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G.K. Chesterton: The Common Murmur Against Monogamy

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I was reading a little ditty on lust the other day by Douglas Wilson, in which he produced this quote by Chesterton. I simply could not pass it up. To say that it stunned and arrested me would not be exaggeration. I have often felt this way about my own wife and marriage.

I could never mix in the common murmur of that rising generation against monogamy, because no restriction on sex seemed so odd and unexpected as sex itself. To be allowed, like Endymion, to make love to the moon and then to complain that Jupiter kept his own moons in a harem seemed to me (bred on fairy tales like Endymion’s) a vulgar anti-climax. Keeping to one woman is a small price for so much as seeing one woman. To complain that I could only be married once was like complaining that I had only been born once. It was incommensurate with the terrible excitement of which one was talking. It showed, not an exaggerated sensibility to sex, but a curious insensibility to it. A man is a fool who complains that he cannot enter Eden by five gates at once.

We are told in ten thousand different ways that choosing the faithful marriage bed is boring and dull. Men need pornography to keep things interesting, they say. We’re “wired that way.” Fornicating in the back seat of a Volkswagon in the hull of the Titanic, now that’s hot! Yet as Chesterton knew, this sensibility was due to a shriveled and lamed capacity for joy and thrill, not the other way round. No one, to my knowledge, has described the fruits of marital fidelity with this much sass. Such fidelity, with its bounds and “restrictions” is where the merriment is found, where the children play freely in the streets, as it were. The sexual angst so characteristic of our liberated cityscapes is the train that has broken loose from its tracks, the stormy barge untethered from its pier, the river that has jumped its banks, bringing destruction in its wake.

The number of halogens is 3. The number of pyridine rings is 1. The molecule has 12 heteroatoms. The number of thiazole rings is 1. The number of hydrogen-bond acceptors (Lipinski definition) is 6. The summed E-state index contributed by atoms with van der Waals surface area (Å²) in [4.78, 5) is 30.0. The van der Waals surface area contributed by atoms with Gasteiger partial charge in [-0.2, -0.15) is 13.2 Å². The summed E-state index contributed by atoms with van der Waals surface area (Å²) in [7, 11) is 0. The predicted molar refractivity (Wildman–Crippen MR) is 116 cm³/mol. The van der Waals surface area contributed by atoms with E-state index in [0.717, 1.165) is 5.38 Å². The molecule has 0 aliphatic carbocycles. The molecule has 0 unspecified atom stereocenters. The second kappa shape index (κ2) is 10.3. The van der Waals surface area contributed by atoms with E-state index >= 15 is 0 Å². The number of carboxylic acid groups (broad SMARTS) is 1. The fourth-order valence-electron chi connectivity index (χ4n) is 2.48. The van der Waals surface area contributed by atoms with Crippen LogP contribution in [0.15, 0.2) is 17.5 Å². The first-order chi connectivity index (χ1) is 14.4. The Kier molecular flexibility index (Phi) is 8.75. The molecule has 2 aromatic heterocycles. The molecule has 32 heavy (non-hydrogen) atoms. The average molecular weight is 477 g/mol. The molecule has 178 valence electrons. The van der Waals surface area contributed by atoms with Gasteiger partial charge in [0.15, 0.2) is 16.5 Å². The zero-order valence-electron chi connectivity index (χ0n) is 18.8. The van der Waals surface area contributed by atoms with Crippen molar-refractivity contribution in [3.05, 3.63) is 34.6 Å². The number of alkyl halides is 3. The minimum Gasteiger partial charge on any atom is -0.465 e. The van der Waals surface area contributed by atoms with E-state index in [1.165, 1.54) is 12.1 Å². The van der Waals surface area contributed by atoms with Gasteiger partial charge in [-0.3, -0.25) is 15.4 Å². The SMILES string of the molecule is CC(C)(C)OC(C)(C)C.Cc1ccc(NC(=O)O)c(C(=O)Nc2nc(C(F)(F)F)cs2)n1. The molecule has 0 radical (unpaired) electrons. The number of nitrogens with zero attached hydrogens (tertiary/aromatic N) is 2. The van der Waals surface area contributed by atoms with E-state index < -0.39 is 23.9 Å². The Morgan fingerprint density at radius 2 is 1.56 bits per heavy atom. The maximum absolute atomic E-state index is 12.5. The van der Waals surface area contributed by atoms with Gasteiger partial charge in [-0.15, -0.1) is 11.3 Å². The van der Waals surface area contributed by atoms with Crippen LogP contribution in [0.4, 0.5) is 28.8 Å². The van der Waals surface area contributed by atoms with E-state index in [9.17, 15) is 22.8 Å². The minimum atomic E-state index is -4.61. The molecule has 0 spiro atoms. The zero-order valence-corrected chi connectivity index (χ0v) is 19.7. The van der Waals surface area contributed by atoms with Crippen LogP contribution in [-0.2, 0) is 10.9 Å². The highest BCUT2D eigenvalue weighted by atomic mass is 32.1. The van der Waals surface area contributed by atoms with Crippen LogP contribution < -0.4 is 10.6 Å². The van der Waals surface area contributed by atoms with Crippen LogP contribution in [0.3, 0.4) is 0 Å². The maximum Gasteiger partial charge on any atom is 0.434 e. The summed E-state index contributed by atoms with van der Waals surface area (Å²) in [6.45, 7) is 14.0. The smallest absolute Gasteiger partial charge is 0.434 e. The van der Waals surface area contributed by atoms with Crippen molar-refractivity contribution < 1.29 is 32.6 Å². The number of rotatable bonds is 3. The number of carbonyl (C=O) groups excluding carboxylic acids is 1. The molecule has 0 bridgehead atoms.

Written by Michael Duenes

July 15, 2013 at 8:22 pm

G.K. Chesterton: Man Does Not Evolve from Barbaric to Civilized

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The dawn of history reveals a humanity already civilised. ~ ch. 3, The Everlasting Man: “The Antiquity of Civilisation”

g-k-chesterton1Chesterton continues to give us a glimpse into “the creature called man,” and then into “the man called Christ.” Thus, he remains in his “sketch of the main adventure of the human race in so far as it remained heathen.” He is trying to put to rest the notion that mankind moves from a primitive, barbaric state to an “advanced” civilised one. According to Chesterton, what we find when we look at ancient ruins are not only civilisations, but perhaps civilisations “already old.” He chooses to focus on Egypt and Babylon, and then the Mediterranean world, as representative of ancient man’s civilized state.

First, Chesterton dispenses with the common myth that all primitive governments were “despotic and tyrannical.” Indeed, they may have been despotic, but all signs point rather to despotism and tyranny cropping up in more advanced societies, even “tired democracies.” He writes: “As fatigue falls on a community, the citizens are less inclined for that eternal vigilance which has truly been called the price of liberty; and they prefer to arm only one single sentinel to watch the city while they sleep.” People often stand aghast at Nazi Germany, wondering how such an advanced and highly educated society could embrace such barbarism. I can’t help but think that Chesterton has gotten at something of it in his analysis here, and it is interesting to ponder what Chesterton might have thought of Europe in the 1930s and 40s, had he lived that long. At any rate, Chesterton concludes that “[i]t is far more probable that a primitive society was something like a pure democracy,” for “[d]emocracy is a thing which is always breaking down through the complexity of civilisation.” This is certainly my read on what is going on in the U.S. right now.